Economic, social and political developments have, in recent years, coalesced to make working-class lives far more precarious – the imposition of austerity, the rise of the gig economy, the savaging of public services, at the same time as the growing atomisation of society, the erosion of the power of labour movement organisations and the shift of the Labour party away from its traditional constituencies.
Immigration has played almost no part in fostering these changes.
2VCs on … what does 2018 look like for universities?
“There can be few if any rational arguments for including international students in the net migration figures,” Humphris says unequivocally. “The evidence is there. They do not overstay. They add hugely to the enrichment of our universities that should be global and outward-looking. They make a massive contribution. The whole debate around immigration and international students creates very unhelpful mood music.”
Some things are easier to quantify than others, but just because something is countable doesn’t mean that that is where we should be focusing attention or laying blame, surely.
Who’d want to be young, these days? It’s far too confusing.
Instagram handles have replaced phone numbers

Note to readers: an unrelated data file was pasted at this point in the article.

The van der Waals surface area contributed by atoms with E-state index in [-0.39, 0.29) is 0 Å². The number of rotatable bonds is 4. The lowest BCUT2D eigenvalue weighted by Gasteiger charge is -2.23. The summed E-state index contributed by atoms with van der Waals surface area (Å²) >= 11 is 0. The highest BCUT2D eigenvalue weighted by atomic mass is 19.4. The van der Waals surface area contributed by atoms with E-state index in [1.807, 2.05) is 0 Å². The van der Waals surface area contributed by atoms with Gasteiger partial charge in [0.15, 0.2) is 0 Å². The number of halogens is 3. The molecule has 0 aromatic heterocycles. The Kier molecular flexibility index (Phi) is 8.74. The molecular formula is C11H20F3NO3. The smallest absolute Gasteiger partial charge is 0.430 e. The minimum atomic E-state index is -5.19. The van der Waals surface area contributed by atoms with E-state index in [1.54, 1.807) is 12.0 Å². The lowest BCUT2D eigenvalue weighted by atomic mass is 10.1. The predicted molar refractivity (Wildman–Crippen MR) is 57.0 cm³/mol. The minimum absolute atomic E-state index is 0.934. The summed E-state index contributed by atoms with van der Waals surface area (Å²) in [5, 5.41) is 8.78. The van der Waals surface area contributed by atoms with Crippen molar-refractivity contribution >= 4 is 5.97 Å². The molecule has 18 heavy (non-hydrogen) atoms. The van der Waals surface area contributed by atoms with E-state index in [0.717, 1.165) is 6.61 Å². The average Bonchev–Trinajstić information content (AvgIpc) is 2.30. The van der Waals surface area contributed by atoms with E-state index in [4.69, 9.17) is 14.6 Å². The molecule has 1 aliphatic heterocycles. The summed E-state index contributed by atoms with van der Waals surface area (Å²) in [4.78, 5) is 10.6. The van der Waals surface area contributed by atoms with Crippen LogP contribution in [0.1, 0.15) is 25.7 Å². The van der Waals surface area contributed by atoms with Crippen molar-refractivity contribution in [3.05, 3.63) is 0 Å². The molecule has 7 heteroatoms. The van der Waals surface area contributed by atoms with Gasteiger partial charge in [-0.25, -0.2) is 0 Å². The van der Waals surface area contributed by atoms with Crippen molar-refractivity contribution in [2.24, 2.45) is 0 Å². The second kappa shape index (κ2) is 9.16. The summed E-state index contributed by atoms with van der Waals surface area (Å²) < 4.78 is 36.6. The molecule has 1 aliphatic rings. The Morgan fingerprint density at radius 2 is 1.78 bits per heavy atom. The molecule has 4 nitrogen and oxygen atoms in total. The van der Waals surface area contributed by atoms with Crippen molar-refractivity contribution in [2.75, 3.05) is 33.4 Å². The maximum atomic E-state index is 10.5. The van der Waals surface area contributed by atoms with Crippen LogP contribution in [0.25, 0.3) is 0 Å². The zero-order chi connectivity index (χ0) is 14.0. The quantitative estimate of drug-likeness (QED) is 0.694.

And while it may seem like handing out your phone number is a much more of a privacy concern than a social media handle, it’s worth noting the amount of highly personal information the latter conveys. Unlike a number, your Instagram profile is often attached to your first and last name, and exists in relation to your various other social media accounts. It has countless photos of you, your friends, and gives a stranger a distinctively personal look into your life. What’s more, unlike a phone number, it can’t be faked to appease an aggressively pushy creep.
And then, if you want to make a go of it, there’s this.
Social media addicts have a new way to propose with this engagement phone case
Once you propose, you’ll either have a memory you and your future spouse will want to look fondly on for years to come (and post all over Facebook at every opportunity, along with your future baby photos, meals, vacations and blurry sunsets) or a spectacularly masochistic play-by-play of the moment your heart was broken.
I’m glad I’m old (-fashioned?).
The scale of this still astounds me. All the work that goes into administering and assuring our degrees – let alone the work the students themselves undertake – is put in jeopardy if these fraudulent qualifications are not challenged.
Fake degrees, real news
But as this recent File on Four investigation by the BBC demonstrated, this Diploma Mill business is still booming and, according to the report, over 3,000 fake qualifications have been sold to individuals (and in one case a company) in the UK out of a worldwide total of 215,000 which netted a profit in excess of £37m in 2015. It seems that the investigation in Pakistan has ground to a halt “amid claims of government corruption” and sales are continuing, but now with a new twist: extortion.
Belltown University? Queens Bay University? Just two from a very long list indeed.